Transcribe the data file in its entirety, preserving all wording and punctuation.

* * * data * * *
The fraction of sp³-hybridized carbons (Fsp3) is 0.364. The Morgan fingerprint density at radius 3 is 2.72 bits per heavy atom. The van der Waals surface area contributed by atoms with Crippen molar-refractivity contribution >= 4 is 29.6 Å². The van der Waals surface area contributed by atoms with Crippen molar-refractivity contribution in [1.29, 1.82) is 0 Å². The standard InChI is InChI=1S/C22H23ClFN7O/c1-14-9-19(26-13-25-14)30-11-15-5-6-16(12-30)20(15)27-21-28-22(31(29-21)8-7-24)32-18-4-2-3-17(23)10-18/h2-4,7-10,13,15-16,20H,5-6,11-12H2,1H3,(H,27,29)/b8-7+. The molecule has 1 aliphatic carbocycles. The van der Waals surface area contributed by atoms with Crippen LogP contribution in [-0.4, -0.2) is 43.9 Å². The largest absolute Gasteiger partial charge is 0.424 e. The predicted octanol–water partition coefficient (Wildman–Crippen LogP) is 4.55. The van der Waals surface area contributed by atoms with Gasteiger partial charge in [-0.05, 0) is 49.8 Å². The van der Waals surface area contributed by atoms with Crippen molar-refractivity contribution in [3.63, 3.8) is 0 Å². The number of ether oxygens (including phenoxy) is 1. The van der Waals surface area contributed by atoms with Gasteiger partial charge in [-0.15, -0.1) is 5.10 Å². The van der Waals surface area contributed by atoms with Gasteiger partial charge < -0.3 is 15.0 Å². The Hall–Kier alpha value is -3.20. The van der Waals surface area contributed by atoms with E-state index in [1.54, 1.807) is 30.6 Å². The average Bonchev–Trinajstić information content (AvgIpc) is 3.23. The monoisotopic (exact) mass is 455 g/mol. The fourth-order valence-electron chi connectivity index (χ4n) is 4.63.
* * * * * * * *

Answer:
The fraction of sp³-hybridized carbons (Fsp3) is 0.364. The Morgan fingerprint density at radius 3 is 2.72 bits per heavy atom. The van der Waals surface area contributed by atoms with Crippen molar-refractivity contribution >= 4 is 29.6 Å². The van der Waals surface area contributed by atoms with Crippen molar-refractivity contribution in [1.29, 1.82) is 0 Å². The standard InChI is InChI=1S/C22H23ClFN7O/c1-14-9-19(26-13-25-14)30-11-15-5-6-16(12-30)20(15)27-21-28-22(31(29-21)8-7-24)32-18-4-2-3-17(23)10-18/h2-4,7-10,13,15-16,20H,5-6,11-12H2,1H3,(H,27,29)/b8-7+. The molecule has 1 aliphatic carbocycles. The van der Waals surface area contributed by atoms with Crippen LogP contribution in [-0.4, -0.2) is 43.9 Å². The largest absolute Gasteiger partial charge is 0.424 e. The predicted octanol–water partition coefficient (Wildman–Crippen LogP) is 4.55. The van der Waals surface area contributed by atoms with Gasteiger partial charge in [-0.05, 0) is 49.8 Å². The van der Waals surface area contributed by atoms with Crippen molar-refractivity contribution in [3.63, 3.8) is 0 Å². The number of ether oxygens (including phenoxy) is 1. The van der Waals surface area contributed by atoms with Gasteiger partial charge in [-0.15, -0.1) is 5.10 Å². The van der Waals surface area contributed by atoms with Gasteiger partial charge < -0.3 is 15.0 Å². The Hall–Kier alpha value is -3.20. The van der Waals surface area contributed by atoms with E-state index in [1.54, 1.807) is 30.6 Å². The average Bonchev–Trinajstić information content (AvgIpc) is 3.23. The monoisotopic (exact) mass is 455 g/mol. The fourth-order valence-electron chi connectivity index (χ4n) is 4.63.